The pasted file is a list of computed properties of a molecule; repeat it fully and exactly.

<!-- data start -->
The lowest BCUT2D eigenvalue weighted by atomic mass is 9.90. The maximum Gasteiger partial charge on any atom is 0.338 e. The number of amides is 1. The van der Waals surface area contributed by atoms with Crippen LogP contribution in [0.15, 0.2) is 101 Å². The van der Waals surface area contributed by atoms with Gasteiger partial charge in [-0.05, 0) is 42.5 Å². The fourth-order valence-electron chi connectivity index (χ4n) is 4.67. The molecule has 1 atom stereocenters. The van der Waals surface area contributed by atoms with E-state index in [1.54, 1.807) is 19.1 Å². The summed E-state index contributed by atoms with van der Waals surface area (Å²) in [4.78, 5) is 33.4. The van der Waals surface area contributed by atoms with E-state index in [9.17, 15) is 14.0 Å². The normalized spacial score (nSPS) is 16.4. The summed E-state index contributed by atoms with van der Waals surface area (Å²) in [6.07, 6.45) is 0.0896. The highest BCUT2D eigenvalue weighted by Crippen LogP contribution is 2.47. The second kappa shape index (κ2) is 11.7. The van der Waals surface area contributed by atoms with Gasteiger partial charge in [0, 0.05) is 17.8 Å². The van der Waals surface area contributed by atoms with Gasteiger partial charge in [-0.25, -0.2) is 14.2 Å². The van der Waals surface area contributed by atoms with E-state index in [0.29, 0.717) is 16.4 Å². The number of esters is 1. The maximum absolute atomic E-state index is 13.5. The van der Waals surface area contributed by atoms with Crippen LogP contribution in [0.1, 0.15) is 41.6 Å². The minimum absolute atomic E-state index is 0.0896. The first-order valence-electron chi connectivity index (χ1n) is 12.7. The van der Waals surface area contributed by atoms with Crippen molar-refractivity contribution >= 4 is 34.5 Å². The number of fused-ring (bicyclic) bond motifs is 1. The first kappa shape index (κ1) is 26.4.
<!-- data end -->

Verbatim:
The lowest BCUT2D eigenvalue weighted by atomic mass is 9.90. The maximum Gasteiger partial charge on any atom is 0.338 e. The number of amides is 1. The van der Waals surface area contributed by atoms with Crippen LogP contribution in [0.15, 0.2) is 101 Å². The van der Waals surface area contributed by atoms with Gasteiger partial charge in [-0.05, 0) is 42.5 Å². The fourth-order valence-electron chi connectivity index (χ4n) is 4.67. The molecule has 1 atom stereocenters. The van der Waals surface area contributed by atoms with E-state index in [1.54, 1.807) is 19.1 Å². The summed E-state index contributed by atoms with van der Waals surface area (Å²) in [4.78, 5) is 33.4. The van der Waals surface area contributed by atoms with E-state index in [9.17, 15) is 14.0 Å². The normalized spacial score (nSPS) is 16.4. The summed E-state index contributed by atoms with van der Waals surface area (Å²) in [6.07, 6.45) is 0.0896. The highest BCUT2D eigenvalue weighted by Crippen LogP contribution is 2.47. The second kappa shape index (κ2) is 11.7. The van der Waals surface area contributed by atoms with Gasteiger partial charge in [0, 0.05) is 17.8 Å². The van der Waals surface area contributed by atoms with Gasteiger partial charge in [-0.25, -0.2) is 14.2 Å². The van der Waals surface area contributed by atoms with E-state index in [0.29, 0.717) is 16.4 Å². The number of esters is 1. The maximum absolute atomic E-state index is 13.5. The van der Waals surface area contributed by atoms with Crippen LogP contribution in [0.1, 0.15) is 41.6 Å². The minimum absolute atomic E-state index is 0.0896. The first-order valence-electron chi connectivity index (χ1n) is 12.7. The van der Waals surface area contributed by atoms with Crippen molar-refractivity contribution >= 4 is 34.5 Å². The number of fused-ring (bicyclic) bond motifs is 1. The first kappa shape index (κ1) is 26.4.